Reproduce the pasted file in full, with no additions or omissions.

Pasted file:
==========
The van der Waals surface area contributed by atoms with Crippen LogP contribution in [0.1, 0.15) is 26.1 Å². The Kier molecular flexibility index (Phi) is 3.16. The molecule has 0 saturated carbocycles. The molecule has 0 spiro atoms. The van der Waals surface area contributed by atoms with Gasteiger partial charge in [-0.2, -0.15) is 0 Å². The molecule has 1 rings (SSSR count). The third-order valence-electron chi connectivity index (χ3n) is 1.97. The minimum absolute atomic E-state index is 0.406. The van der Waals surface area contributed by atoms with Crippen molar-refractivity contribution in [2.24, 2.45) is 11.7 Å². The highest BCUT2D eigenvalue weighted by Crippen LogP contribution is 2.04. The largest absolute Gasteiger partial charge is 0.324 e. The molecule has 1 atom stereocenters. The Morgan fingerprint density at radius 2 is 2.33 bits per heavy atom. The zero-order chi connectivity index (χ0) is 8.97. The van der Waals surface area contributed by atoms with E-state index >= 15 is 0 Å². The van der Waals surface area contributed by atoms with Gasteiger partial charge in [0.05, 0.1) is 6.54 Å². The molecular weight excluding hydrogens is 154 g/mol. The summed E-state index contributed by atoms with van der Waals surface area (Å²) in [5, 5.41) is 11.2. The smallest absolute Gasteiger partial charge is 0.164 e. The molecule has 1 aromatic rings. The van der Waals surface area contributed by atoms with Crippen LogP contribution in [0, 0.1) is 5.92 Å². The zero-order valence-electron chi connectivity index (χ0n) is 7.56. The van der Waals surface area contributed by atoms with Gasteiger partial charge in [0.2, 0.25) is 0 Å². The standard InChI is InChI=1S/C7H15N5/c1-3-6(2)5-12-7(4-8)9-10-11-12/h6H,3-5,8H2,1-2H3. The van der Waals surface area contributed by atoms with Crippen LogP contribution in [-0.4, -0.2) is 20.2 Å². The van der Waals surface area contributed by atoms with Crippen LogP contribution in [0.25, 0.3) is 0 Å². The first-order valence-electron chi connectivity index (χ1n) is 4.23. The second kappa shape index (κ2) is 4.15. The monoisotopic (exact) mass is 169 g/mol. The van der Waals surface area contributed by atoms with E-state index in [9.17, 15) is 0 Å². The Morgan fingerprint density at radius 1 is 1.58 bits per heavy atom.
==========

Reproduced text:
The van der Waals surface area contributed by atoms with Crippen LogP contribution in [0.1, 0.15) is 26.1 Å². The Kier molecular flexibility index (Phi) is 3.16. The molecule has 0 saturated carbocycles. The molecule has 0 spiro atoms. The van der Waals surface area contributed by atoms with Gasteiger partial charge in [-0.2, -0.15) is 0 Å². The molecule has 1 rings (SSSR count). The third-order valence-electron chi connectivity index (χ3n) is 1.97. The minimum absolute atomic E-state index is 0.406. The van der Waals surface area contributed by atoms with Crippen molar-refractivity contribution in [2.24, 2.45) is 11.7 Å². The highest BCUT2D eigenvalue weighted by Crippen LogP contribution is 2.04. The largest absolute Gasteiger partial charge is 0.324 e. The molecule has 1 atom stereocenters. The Morgan fingerprint density at radius 2 is 2.33 bits per heavy atom. The zero-order chi connectivity index (χ0) is 8.97. The van der Waals surface area contributed by atoms with E-state index >= 15 is 0 Å². The van der Waals surface area contributed by atoms with Gasteiger partial charge in [0.05, 0.1) is 6.54 Å². The molecular weight excluding hydrogens is 154 g/mol. The summed E-state index contributed by atoms with van der Waals surface area (Å²) in [5, 5.41) is 11.2. The smallest absolute Gasteiger partial charge is 0.164 e. The molecule has 1 aromatic rings. The van der Waals surface area contributed by atoms with Crippen LogP contribution in [0, 0.1) is 5.92 Å². The zero-order valence-electron chi connectivity index (χ0n) is 7.56. The van der Waals surface area contributed by atoms with Gasteiger partial charge in [0.2, 0.25) is 0 Å². The standard InChI is InChI=1S/C7H15N5/c1-3-6(2)5-12-7(4-8)9-10-11-12/h6H,3-5,8H2,1-2H3. The van der Waals surface area contributed by atoms with Crippen LogP contribution in [-0.4, -0.2) is 20.2 Å². The van der Waals surface area contributed by atoms with Crippen LogP contribution in [0.25, 0.3) is 0 Å². The first-order valence-electron chi connectivity index (χ1n) is 4.23. The second kappa shape index (κ2) is 4.15. The monoisotopic (exact) mass is 169 g/mol. The van der Waals surface area contributed by atoms with E-state index in [9.17, 15) is 0 Å². The Morgan fingerprint density at radius 1 is 1.58 bits per heavy atom.